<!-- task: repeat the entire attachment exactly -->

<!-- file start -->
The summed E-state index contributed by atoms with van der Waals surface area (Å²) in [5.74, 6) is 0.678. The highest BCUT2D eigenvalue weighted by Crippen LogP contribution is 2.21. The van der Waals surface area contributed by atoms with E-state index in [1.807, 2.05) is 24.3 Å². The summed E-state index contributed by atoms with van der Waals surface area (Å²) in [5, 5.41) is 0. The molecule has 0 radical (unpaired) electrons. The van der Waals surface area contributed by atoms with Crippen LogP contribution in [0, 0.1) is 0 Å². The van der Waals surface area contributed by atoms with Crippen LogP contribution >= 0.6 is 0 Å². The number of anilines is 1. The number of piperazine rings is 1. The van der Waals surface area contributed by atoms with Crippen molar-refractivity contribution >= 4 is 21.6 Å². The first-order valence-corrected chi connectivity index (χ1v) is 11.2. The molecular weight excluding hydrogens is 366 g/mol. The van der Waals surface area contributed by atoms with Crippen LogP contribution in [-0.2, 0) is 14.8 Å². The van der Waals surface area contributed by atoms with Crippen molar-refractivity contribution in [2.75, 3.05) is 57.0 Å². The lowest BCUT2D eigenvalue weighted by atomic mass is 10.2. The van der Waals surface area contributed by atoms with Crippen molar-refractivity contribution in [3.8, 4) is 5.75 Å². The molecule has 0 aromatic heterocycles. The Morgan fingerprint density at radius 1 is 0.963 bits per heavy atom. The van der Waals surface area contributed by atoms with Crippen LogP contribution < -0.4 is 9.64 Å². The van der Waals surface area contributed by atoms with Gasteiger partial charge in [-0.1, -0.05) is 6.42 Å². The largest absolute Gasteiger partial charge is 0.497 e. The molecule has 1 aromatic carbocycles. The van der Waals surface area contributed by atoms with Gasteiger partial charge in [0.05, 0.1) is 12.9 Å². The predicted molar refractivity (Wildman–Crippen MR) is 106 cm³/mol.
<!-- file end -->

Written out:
The summed E-state index contributed by atoms with van der Waals surface area (Å²) in [5.74, 6) is 0.678. The highest BCUT2D eigenvalue weighted by Crippen LogP contribution is 2.21. The van der Waals surface area contributed by atoms with E-state index in [1.807, 2.05) is 24.3 Å². The summed E-state index contributed by atoms with van der Waals surface area (Å²) in [5, 5.41) is 0. The molecule has 0 radical (unpaired) electrons. The van der Waals surface area contributed by atoms with Crippen LogP contribution in [0, 0.1) is 0 Å². The van der Waals surface area contributed by atoms with Crippen LogP contribution >= 0.6 is 0 Å². The number of anilines is 1. The number of piperazine rings is 1. The van der Waals surface area contributed by atoms with Crippen molar-refractivity contribution >= 4 is 21.6 Å². The first-order valence-corrected chi connectivity index (χ1v) is 11.2. The molecular weight excluding hydrogens is 366 g/mol. The van der Waals surface area contributed by atoms with Crippen LogP contribution in [-0.2, 0) is 14.8 Å². The van der Waals surface area contributed by atoms with Crippen molar-refractivity contribution in [2.75, 3.05) is 57.0 Å². The lowest BCUT2D eigenvalue weighted by atomic mass is 10.2. The van der Waals surface area contributed by atoms with Crippen molar-refractivity contribution in [3.8, 4) is 5.75 Å². The molecule has 0 aromatic heterocycles. The Morgan fingerprint density at radius 1 is 0.963 bits per heavy atom. The van der Waals surface area contributed by atoms with Crippen LogP contribution < -0.4 is 9.64 Å². The van der Waals surface area contributed by atoms with Gasteiger partial charge in [-0.1, -0.05) is 6.42 Å². The largest absolute Gasteiger partial charge is 0.497 e. The molecule has 1 aromatic carbocycles. The van der Waals surface area contributed by atoms with Gasteiger partial charge in [0.05, 0.1) is 12.9 Å². The predicted molar refractivity (Wildman–Crippen MR) is 106 cm³/mol.